Category Work practices


Sena’s shoulders are high and rigid. She runs a hand through her nappy hair for the umpteenth time and clenches and unclenches her jaw, but her eyes sparkle and her voice is full of mirth.


It is a gorgeous, sunny day in the nursery. Gauzy white curtains flutter at the screened sills. The windows across the western wall are thrown open, letting the spring breezes through–as well as the scents of fresh laundry flapping on the lines and apple pie baking in the kitchens.


We find her in the barn, her head in Jacob’s lap. Animals roam freely on the hills behind Ordinary, coming to the barn only for shelter. Weakened by illness, Bonnie must have sought comfort.


Sweat trickles from the band round my brow into my ears and down my cheek. The back of my hand, as I wipe my face, smells of dirt, more sweat and the oils of well-used, well-kept tools.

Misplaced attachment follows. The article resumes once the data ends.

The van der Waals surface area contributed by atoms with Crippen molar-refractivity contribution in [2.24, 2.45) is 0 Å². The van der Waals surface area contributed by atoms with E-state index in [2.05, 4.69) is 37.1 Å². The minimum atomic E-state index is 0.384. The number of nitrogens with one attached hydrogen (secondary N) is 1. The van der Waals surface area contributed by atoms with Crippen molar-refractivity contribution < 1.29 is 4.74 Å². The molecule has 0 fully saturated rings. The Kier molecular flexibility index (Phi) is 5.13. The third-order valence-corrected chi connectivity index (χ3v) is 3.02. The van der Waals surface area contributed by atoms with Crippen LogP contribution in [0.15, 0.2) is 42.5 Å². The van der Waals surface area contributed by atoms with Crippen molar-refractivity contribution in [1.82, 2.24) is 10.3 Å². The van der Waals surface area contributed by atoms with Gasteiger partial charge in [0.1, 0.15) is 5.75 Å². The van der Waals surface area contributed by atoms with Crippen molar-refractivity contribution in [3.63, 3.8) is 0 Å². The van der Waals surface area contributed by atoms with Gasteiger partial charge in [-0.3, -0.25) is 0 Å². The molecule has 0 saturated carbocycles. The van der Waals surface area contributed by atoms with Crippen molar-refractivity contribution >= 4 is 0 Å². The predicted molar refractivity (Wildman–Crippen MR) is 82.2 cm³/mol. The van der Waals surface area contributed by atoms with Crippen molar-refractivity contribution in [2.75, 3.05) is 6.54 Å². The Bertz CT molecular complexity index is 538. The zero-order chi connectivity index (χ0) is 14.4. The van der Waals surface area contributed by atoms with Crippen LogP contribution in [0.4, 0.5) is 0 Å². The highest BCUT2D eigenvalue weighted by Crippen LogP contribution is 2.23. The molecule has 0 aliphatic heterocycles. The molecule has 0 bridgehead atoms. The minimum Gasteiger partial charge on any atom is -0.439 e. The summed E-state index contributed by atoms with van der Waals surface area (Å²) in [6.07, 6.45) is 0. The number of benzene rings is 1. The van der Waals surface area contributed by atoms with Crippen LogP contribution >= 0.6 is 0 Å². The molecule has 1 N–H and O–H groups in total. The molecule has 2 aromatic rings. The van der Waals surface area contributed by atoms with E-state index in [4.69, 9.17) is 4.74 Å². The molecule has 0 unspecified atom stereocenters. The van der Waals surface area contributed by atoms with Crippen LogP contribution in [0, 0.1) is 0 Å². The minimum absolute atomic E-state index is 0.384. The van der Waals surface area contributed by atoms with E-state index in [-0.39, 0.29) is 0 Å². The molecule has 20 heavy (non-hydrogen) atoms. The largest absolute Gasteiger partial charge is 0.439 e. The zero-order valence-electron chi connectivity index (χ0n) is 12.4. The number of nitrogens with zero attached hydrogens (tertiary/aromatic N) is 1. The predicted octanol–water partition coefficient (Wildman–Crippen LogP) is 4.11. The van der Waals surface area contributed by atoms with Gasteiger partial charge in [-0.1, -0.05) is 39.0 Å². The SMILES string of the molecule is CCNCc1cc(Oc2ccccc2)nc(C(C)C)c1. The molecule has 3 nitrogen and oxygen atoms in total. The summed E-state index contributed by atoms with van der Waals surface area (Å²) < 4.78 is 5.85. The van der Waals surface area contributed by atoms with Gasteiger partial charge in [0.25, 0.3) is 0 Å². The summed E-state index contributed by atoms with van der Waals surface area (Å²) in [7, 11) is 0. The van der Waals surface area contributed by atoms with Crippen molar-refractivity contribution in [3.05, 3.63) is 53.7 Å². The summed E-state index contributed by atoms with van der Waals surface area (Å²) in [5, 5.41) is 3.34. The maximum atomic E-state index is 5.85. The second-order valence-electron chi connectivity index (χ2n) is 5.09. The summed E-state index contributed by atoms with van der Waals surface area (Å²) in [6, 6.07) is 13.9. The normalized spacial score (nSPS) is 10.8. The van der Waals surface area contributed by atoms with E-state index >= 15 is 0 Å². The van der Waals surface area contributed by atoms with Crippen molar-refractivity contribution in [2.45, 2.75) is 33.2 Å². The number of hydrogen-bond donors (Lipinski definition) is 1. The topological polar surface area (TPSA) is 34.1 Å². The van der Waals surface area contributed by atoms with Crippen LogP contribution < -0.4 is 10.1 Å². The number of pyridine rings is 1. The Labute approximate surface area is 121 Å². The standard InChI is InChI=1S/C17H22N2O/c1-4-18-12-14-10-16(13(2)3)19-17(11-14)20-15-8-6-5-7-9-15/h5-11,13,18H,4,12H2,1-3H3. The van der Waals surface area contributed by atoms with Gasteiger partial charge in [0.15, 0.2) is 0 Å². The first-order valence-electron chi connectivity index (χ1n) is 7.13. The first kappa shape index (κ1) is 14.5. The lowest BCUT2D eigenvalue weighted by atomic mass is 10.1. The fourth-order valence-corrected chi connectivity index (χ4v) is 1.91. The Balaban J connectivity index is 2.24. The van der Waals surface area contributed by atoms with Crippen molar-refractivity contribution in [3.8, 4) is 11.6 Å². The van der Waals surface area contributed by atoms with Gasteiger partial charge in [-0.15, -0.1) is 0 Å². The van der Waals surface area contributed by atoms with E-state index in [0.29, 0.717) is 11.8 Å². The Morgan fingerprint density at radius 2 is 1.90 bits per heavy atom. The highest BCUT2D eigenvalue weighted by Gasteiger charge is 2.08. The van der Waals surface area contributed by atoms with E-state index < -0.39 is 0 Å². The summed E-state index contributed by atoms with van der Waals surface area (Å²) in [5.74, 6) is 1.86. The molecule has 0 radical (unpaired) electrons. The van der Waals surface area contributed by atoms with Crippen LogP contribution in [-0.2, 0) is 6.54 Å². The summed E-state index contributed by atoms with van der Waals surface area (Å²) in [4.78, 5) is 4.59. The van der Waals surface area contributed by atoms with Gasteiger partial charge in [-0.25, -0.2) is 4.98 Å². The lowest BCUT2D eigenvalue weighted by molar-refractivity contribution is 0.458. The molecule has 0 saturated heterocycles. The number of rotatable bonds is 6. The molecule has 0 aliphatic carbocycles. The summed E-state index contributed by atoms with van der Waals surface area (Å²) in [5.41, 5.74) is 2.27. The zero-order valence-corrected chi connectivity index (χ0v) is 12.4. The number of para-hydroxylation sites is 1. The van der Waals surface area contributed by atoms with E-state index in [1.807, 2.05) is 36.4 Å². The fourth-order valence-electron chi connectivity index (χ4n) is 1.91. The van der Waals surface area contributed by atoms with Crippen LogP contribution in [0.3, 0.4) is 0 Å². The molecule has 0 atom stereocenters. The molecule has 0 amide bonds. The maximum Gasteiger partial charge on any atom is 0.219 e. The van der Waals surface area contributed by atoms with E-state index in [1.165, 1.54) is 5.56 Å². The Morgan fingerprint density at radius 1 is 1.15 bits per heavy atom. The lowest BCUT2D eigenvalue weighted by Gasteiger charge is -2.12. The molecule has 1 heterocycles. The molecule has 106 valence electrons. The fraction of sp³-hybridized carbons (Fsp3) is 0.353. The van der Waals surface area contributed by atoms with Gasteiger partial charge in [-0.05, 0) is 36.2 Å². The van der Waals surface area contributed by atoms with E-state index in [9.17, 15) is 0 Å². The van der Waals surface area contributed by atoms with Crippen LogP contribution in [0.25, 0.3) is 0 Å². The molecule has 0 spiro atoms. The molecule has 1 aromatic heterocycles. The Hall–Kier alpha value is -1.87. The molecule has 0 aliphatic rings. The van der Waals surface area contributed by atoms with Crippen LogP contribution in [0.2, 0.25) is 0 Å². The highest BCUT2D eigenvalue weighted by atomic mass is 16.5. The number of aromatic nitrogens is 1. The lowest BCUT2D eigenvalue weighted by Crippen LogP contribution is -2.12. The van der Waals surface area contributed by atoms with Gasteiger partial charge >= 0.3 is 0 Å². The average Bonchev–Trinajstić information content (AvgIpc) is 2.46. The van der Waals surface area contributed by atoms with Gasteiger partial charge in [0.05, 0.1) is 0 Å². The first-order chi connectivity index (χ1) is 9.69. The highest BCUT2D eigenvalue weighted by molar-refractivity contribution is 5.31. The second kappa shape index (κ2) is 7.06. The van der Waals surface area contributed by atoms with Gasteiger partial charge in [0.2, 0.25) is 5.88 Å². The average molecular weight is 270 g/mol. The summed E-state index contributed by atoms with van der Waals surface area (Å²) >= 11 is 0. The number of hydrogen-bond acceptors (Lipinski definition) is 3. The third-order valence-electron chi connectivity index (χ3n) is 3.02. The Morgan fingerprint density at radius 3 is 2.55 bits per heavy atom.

Village children have plenty of time to play and pursue their dreams in Ordinary. They also learn responsibility from an early age. Everyone, save the tiniest of tots, does one-half to one hour community service six days a week.


At table, we don’t say much the first few minutes. I suspect the others are as hungry as I. We nearly disgrace ourselves slurping and gorging.


Just as gardeners garden (that’s me), weavers weave, and builders build in Ordinary, anyone who loves to plan, cook, and assemble meals can choose more time in the kitchen.


Ralph’s eyes are soft, his smile gentle, reflecting my own. Making my way through the herb garden to the kitchen, I stop to pluck a bit of lemon thyme and crush it against my nose.